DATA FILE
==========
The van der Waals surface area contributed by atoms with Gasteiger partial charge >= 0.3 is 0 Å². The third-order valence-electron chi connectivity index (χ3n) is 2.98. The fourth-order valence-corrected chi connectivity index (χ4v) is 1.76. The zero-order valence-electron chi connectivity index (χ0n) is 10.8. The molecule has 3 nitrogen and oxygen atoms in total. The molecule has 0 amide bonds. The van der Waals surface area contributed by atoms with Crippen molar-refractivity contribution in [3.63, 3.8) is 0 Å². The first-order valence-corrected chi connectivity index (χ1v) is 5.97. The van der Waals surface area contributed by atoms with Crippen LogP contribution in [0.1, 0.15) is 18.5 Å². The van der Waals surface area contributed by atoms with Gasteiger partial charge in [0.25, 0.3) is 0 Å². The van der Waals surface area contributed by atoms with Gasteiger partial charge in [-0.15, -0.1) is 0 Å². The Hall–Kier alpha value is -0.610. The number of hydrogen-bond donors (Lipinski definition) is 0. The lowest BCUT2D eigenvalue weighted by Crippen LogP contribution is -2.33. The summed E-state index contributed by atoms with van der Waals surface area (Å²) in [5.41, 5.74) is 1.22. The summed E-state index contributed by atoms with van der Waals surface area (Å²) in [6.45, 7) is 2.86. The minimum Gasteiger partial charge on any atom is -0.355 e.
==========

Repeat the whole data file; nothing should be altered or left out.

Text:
The van der Waals surface area contributed by atoms with Gasteiger partial charge >= 0.3 is 0 Å². The third-order valence-electron chi connectivity index (χ3n) is 2.98. The fourth-order valence-corrected chi connectivity index (χ4v) is 1.76. The zero-order valence-electron chi connectivity index (χ0n) is 10.8. The molecule has 3 nitrogen and oxygen atoms in total. The molecule has 0 amide bonds. The van der Waals surface area contributed by atoms with Crippen molar-refractivity contribution in [3.63, 3.8) is 0 Å². The first-order valence-corrected chi connectivity index (χ1v) is 5.97. The van der Waals surface area contributed by atoms with Crippen LogP contribution in [0.1, 0.15) is 18.5 Å². The van der Waals surface area contributed by atoms with Gasteiger partial charge in [0.25, 0.3) is 0 Å². The van der Waals surface area contributed by atoms with Gasteiger partial charge in [-0.15, -0.1) is 0 Å². The Hall–Kier alpha value is -0.610. The number of hydrogen-bond donors (Lipinski definition) is 0. The lowest BCUT2D eigenvalue weighted by Crippen LogP contribution is -2.33. The summed E-state index contributed by atoms with van der Waals surface area (Å²) in [5.41, 5.74) is 1.22. The summed E-state index contributed by atoms with van der Waals surface area (Å²) in [6.45, 7) is 2.86. The minimum Gasteiger partial charge on any atom is -0.355 e.